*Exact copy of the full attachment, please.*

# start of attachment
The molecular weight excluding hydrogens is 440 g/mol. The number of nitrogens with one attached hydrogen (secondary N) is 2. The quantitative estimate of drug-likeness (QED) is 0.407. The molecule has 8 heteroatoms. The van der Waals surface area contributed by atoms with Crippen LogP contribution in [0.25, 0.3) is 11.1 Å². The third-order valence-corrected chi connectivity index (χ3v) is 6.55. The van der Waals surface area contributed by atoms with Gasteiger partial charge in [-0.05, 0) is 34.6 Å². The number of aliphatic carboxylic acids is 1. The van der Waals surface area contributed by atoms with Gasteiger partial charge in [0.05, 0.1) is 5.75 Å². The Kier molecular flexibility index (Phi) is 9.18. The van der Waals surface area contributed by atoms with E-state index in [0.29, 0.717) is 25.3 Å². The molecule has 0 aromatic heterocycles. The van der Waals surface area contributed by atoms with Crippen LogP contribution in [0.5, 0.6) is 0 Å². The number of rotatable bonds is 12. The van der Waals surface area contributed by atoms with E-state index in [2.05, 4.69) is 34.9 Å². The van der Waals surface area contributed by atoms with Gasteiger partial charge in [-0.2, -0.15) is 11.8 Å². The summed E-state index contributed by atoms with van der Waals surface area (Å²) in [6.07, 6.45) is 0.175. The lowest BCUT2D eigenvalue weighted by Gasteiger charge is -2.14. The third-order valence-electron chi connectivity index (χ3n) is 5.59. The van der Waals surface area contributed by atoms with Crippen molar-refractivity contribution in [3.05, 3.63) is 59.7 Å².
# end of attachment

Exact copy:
The molecular weight excluding hydrogens is 440 g/mol. The number of nitrogens with one attached hydrogen (secondary N) is 2. The quantitative estimate of drug-likeness (QED) is 0.407. The molecule has 8 heteroatoms. The van der Waals surface area contributed by atoms with Crippen LogP contribution in [0.25, 0.3) is 11.1 Å². The third-order valence-corrected chi connectivity index (χ3v) is 6.55. The van der Waals surface area contributed by atoms with Gasteiger partial charge in [-0.05, 0) is 34.6 Å². The number of aliphatic carboxylic acids is 1. The van der Waals surface area contributed by atoms with Gasteiger partial charge in [0.05, 0.1) is 5.75 Å². The Kier molecular flexibility index (Phi) is 9.18. The van der Waals surface area contributed by atoms with E-state index in [0.29, 0.717) is 25.3 Å². The molecule has 0 aromatic heterocycles. The van der Waals surface area contributed by atoms with Crippen LogP contribution in [0.5, 0.6) is 0 Å². The number of rotatable bonds is 12. The van der Waals surface area contributed by atoms with E-state index in [2.05, 4.69) is 34.9 Å². The van der Waals surface area contributed by atoms with Gasteiger partial charge in [-0.2, -0.15) is 11.8 Å². The summed E-state index contributed by atoms with van der Waals surface area (Å²) in [6.07, 6.45) is 0.175. The lowest BCUT2D eigenvalue weighted by Gasteiger charge is -2.14. The third-order valence-electron chi connectivity index (χ3n) is 5.59. The van der Waals surface area contributed by atoms with Crippen molar-refractivity contribution in [3.05, 3.63) is 59.7 Å².